By ALEXIS LLOYD
English 9 Honors; Lancaster High School
Teacher: C. Hulgan
Art is defined as the expression or application of human creative skill and imagination. When we see graffiti, most people’s reaction isn’t to praise the artist for creativity. Nobody ever seems to be inspired by street art or, as most call it, graffiti. We are all copies of one another in today’s society. Why do we feel obligated to judge one’s individuality?
Graffiti, whether on walls, train cars, or buildings, is art.
Graffiti has been used for years and years, from drawing on walls by the cavemen to the claiming of cities by the ancient Romans. It also has given cities a unique flare. Graffiti is a way for people to express themselves and show their imagination and creativity.
Many argue art must be appealing to the eye of the beholder. However, if you argue the preservation of our ancestors to be so beautiful, and we do the same as they did, why do we not call our present day graffiti beautiful?
One day, humankind will all be gone. If humans want their legacy to live on, shouldn’t we preserve what we have done so that our great great great grandchildren can have something beautiful to remember our generation by?
Calling an illustration “ugly” is an opinion. As a society, we have the right to think that way, but it is not a fact. If somebody thought the Mona Lisa was ugly, does that make it any less art? Of course not, that is just one’s opinion.
Others will refer to graffiti as a “violence attractor.” Many say the guns inside some of the drawings will lead to more violence and more killings. Referring to guns does not kill people; the people who pull the trigger kill people.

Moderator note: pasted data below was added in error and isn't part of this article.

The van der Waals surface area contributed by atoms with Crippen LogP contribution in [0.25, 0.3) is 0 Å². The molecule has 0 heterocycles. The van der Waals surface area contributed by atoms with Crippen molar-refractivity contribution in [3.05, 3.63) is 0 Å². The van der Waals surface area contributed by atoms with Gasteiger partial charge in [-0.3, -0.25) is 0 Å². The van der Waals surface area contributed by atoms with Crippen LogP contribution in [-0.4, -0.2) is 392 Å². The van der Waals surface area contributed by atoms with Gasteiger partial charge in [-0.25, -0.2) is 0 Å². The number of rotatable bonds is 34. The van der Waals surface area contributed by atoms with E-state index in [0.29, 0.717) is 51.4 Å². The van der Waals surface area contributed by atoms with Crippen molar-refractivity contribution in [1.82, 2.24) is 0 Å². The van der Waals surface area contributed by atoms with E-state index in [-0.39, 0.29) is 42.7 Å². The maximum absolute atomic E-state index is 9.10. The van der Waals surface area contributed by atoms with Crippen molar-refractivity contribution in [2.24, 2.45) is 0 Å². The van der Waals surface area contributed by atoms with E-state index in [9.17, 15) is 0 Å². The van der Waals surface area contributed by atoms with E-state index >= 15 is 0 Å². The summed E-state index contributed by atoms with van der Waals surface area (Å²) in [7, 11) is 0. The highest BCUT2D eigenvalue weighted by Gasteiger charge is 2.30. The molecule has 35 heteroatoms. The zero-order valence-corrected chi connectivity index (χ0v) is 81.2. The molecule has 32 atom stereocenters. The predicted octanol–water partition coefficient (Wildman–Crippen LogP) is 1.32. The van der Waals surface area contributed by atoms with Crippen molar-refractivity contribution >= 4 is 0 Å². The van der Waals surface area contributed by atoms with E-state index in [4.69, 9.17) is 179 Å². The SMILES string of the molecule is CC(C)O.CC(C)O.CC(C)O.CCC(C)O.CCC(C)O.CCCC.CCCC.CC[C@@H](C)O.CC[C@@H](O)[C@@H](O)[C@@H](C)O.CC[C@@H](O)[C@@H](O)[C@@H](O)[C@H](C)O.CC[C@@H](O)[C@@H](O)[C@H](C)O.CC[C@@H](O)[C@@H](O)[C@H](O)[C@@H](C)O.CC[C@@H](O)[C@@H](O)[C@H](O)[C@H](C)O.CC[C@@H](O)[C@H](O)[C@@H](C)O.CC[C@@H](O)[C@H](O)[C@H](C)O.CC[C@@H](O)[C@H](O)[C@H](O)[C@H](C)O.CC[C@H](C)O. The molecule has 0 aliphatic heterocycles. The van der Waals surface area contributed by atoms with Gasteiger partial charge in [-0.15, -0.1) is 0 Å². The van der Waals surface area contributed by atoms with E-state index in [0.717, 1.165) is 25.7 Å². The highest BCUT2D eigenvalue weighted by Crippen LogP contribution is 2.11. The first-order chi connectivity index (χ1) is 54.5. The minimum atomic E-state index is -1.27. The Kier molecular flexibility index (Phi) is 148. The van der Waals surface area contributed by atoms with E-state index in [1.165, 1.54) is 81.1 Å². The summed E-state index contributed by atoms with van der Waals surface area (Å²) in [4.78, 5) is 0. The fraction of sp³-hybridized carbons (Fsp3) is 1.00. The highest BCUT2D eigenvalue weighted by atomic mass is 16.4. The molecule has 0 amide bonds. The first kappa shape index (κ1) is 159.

During ancient times, the first forms of scripture and storytelling by the natives or cavemen were through drawings on walls. Stories passed through generations, and generations were preserved on rocks or walls. During Roman times, they would claim the land they conquered by drawing on the town’s buildings. It was just their way of life and how they claimed their land. In the modern day world, members of gangs will do the same thing. It is just their way of life. If that is how they live, who are we to judge?
According to Cameron McAuliffe, author of “Graffiti or Street Art? Negotiating the Moral Geographies of the Creative City,” Graffiti is a part of life and gives the city its own urban originality and flare. McAuliffe states, “Graffiti in its various forms has become a perennial feature of life at the edges of the contemporary city.” In cities such as Seattle, San Francisco, and Sydney, it is a way of life. In Seattle, tourists come in and out of the city and their lives are forever changed. One glimpse of the Freemont troll or just walking in the streets is inspiring. One’s creativity is art.
“Artistic graffiti is a modern day offspring of traditional graffiti that has elevated itself, from just scrawling word or phrases on a wall to a complex artistic form of personal expression.” The unknown author of this quote is expressing how true art is one’s creativity. In order for something to be considered art, you do not have to like it. Who are we to judge somebody on whether or not they are being creative? Who are we to decide if their imagination and creativity is art?
Modern day graffiti is found everywhere. Graffiti has been a form of creativity since cavemen times and is still inspiring people today. Whether in Sydney, Seattle, China or even Lancaster, somebody took time out of their day to share creative thoughts. It is not whether we like the artist’s work, it is the imagination perceived through it. Graffiti, whether found on walls, train cars, or buildings, is art.